Mission Statement

To be a contemporary voice in the rejection of rules of men as dogmatic articles of faith, in the spirit of the principles and founding vision of the declaration of the Union of Utretcht.

Membership Requirements

· The ICC will be comprised of individual, conservative, National Catholic Churches, with active ministries. Active ministries are not limited to parishes but could include chaplaincy, religious communities, and Apostolates, and Catholic specific ministries such as hospitals, orphanages, orders of exorcists, schools, and seminaries.

· Each jurisdiction must be open to building relationships with other like-minded jurisdictions within their own country, attempting to build common ground based upon ICC tenets.

· Each national jurisdiction must have at least one bishop in authentic Apostolic Succession, or be under the authority of an ICC member jurisdiction until they are able to elect their own bishop and fulfill the appropriate requirements thereof.

· Member jurisdictions without a bishop in their nation will provide a non-voting member to participate in our college of bishops

· Must agree to be in full communion, which will include agreeing to our Mission, Vision and a firm commitment to traditional (non-negotiable) Catholic teachings and moral values (to be defined later in this document).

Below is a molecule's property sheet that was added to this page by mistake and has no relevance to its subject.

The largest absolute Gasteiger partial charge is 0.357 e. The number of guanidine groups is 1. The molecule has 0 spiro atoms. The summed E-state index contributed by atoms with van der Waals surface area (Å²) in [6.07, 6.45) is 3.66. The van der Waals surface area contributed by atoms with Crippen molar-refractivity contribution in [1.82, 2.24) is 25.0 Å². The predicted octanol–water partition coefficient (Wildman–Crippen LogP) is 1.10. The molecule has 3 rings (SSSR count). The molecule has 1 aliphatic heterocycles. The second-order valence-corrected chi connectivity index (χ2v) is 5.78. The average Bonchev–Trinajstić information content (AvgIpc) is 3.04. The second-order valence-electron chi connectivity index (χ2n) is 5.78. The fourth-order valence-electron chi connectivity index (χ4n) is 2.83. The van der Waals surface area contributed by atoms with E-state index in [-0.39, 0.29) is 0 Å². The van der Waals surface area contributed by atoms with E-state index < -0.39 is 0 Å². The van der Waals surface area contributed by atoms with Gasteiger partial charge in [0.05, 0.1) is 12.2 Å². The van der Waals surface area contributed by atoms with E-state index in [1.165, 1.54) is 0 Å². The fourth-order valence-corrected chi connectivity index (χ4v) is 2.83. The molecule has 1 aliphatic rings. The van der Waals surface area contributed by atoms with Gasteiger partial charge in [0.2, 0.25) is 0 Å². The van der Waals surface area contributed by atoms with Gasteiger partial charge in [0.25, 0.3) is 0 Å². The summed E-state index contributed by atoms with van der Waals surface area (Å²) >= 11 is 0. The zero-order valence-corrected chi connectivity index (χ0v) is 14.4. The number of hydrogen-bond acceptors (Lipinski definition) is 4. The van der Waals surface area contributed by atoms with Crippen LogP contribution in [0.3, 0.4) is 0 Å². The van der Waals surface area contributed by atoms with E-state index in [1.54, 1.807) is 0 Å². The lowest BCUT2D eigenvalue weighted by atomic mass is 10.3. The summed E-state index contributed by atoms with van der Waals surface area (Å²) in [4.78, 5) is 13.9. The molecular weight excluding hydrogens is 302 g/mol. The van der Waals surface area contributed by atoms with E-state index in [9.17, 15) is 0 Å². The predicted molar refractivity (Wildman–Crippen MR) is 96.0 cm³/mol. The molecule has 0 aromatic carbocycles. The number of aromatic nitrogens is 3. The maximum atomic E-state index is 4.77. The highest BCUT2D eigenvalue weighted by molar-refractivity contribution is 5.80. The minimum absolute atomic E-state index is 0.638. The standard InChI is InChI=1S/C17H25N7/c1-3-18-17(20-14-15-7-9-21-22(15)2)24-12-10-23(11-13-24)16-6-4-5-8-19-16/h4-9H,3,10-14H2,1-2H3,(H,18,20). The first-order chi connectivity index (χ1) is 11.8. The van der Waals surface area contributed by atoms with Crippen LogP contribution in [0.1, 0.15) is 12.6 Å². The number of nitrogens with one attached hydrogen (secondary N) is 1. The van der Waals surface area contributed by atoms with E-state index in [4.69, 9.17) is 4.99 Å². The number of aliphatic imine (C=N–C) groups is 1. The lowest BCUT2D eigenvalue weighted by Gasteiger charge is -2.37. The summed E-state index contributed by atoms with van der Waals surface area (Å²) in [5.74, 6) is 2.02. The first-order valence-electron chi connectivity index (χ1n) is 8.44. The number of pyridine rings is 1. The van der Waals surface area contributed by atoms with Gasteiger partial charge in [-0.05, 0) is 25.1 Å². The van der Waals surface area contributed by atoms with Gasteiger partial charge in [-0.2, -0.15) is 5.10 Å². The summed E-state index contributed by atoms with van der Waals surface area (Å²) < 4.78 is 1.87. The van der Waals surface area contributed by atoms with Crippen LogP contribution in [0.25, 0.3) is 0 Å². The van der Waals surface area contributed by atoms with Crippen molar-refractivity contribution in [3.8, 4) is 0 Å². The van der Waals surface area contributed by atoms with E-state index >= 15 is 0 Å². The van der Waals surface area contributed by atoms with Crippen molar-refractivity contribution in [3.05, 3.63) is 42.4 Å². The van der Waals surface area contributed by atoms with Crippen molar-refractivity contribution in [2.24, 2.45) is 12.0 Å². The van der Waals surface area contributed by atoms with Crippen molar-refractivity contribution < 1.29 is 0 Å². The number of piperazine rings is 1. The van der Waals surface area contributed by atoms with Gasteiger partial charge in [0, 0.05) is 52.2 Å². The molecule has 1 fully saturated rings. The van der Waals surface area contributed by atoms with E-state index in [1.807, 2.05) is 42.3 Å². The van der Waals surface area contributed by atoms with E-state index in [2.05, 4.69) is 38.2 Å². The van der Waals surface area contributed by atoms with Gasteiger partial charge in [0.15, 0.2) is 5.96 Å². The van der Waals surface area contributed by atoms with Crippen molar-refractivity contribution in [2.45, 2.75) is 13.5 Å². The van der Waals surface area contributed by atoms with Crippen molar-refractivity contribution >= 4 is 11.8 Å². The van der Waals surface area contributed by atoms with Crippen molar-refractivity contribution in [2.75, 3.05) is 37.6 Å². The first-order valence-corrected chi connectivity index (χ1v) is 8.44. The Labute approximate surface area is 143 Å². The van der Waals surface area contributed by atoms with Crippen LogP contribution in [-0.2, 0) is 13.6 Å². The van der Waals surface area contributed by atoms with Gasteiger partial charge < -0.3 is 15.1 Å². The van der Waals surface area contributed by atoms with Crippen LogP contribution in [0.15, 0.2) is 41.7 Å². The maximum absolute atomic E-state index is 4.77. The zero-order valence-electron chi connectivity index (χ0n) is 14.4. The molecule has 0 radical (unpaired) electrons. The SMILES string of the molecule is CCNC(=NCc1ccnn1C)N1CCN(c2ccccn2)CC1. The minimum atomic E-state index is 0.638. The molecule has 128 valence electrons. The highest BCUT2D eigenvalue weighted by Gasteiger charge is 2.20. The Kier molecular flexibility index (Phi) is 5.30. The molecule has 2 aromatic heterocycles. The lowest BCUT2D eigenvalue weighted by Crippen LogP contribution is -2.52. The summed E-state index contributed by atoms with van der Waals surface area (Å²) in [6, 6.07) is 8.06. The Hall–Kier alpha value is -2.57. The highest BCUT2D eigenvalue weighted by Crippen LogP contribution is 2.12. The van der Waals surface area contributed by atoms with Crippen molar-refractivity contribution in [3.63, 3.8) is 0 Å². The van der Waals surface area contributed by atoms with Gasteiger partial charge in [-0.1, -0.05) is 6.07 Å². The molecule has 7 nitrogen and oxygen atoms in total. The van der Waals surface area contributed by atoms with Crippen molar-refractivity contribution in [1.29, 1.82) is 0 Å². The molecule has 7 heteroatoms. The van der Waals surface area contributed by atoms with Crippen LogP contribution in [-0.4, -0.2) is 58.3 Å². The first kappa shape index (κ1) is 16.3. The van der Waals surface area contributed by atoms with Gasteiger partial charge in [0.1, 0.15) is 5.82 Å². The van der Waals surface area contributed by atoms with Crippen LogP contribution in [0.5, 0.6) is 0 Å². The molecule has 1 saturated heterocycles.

· The presiding bishop (regardless of title), or delegate, of each jurisdiction will actively participate as a voting member of our council of bishops. Other bishops are invited and even expected to participate in our meetings, synods, and committees.

· Voting member bishops are encouraged to develop a consensus from among their individual colleges of bishops on important subjects prior to voting. In this format, it is our prayer that our Synod of National Churches will operate on an equal level, with the overall number of bishops in each jurisdiction not diminishing the voices of smaller jurisdictions.

· The Presiding Archbishop of the ICC will not vote unless there is an insurmountable tie vote. It is for that reason that the Coadjutor bishop (or equivalent) for the Presiding Archbishop’s home jurisdiction will also have a voting seat on the College of bishops. (More on this topic later)

· Member jurisdictions must provide documentation to the Primate/presiding Archbishop of their lines of succession and canons — for review by the ICC membership committee.

· Prospective members MUST be willing to align their canons or constitution so as not to be in conflict with ICC Constitution, mission and vision.

· Member Jurisdictions agree to provide an annual census including: membership, clergy, parishes and accounting of sacraments administered

· Membership is voluntary and may be terminated at will, by either the individual jurisdiction’s resignation, or by a two-thirds vote of the ICC College of Bishops.

· Issues, which may precipitate removal: changes to member’s canons which are contrary to the ICC constitution, (other issues to be discussed)

Administration

The ICC shall be governed by a college of Cardinals (presiding bishops of each member jurisdiction) operating in parity of rank, responsibility, and honor, with a Presiding Archbishop at the head to be the final arbiter in voting and disputes.